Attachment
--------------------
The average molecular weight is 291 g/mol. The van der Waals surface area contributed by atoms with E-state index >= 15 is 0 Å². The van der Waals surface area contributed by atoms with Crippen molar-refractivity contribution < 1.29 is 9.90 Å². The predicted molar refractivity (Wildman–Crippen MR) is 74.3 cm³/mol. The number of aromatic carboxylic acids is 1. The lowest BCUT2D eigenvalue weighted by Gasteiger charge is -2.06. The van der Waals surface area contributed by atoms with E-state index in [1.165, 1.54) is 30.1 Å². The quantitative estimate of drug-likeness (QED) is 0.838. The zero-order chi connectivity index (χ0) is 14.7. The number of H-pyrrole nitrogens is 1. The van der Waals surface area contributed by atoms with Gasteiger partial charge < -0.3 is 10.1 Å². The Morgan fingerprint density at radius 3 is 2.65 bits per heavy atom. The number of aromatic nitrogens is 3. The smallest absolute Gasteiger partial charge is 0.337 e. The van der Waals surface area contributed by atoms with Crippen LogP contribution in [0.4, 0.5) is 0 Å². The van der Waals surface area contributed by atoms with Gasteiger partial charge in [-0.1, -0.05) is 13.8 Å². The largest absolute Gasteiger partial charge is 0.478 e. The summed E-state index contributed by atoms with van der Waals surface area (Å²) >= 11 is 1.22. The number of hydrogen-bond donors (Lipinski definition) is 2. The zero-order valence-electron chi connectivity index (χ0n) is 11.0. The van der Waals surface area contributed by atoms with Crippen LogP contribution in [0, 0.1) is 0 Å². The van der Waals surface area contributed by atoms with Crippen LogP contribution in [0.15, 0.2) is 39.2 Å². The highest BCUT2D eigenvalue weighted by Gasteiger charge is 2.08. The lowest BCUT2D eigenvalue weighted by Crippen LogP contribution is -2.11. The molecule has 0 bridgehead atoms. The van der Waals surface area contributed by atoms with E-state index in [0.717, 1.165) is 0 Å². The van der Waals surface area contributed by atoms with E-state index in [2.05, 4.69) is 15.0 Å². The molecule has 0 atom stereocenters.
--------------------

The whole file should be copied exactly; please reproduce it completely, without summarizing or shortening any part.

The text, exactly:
The average molecular weight is 291 g/mol. The van der Waals surface area contributed by atoms with E-state index >= 15 is 0 Å². The van der Waals surface area contributed by atoms with Crippen molar-refractivity contribution < 1.29 is 9.90 Å². The predicted molar refractivity (Wildman–Crippen MR) is 74.3 cm³/mol. The number of aromatic carboxylic acids is 1. The lowest BCUT2D eigenvalue weighted by Gasteiger charge is -2.06. The van der Waals surface area contributed by atoms with E-state index in [1.165, 1.54) is 30.1 Å². The quantitative estimate of drug-likeness (QED) is 0.838. The zero-order chi connectivity index (χ0) is 14.7. The number of H-pyrrole nitrogens is 1. The van der Waals surface area contributed by atoms with Gasteiger partial charge < -0.3 is 10.1 Å². The Morgan fingerprint density at radius 3 is 2.65 bits per heavy atom. The number of aromatic nitrogens is 3. The smallest absolute Gasteiger partial charge is 0.337 e. The van der Waals surface area contributed by atoms with Crippen LogP contribution in [0.4, 0.5) is 0 Å². The van der Waals surface area contributed by atoms with Gasteiger partial charge in [-0.1, -0.05) is 13.8 Å². The largest absolute Gasteiger partial charge is 0.478 e. The summed E-state index contributed by atoms with van der Waals surface area (Å²) >= 11 is 1.22. The number of hydrogen-bond donors (Lipinski definition) is 2. The zero-order valence-electron chi connectivity index (χ0n) is 11.0. The van der Waals surface area contributed by atoms with Crippen LogP contribution in [0, 0.1) is 0 Å². The van der Waals surface area contributed by atoms with Crippen LogP contribution in [0.15, 0.2) is 39.2 Å². The highest BCUT2D eigenvalue weighted by Gasteiger charge is 2.08. The lowest BCUT2D eigenvalue weighted by Crippen LogP contribution is -2.11. The molecule has 0 bridgehead atoms. The van der Waals surface area contributed by atoms with E-state index in [0.717, 1.165) is 0 Å². The van der Waals surface area contributed by atoms with E-state index in [2.05, 4.69) is 15.0 Å². The molecule has 0 atom stereocenters.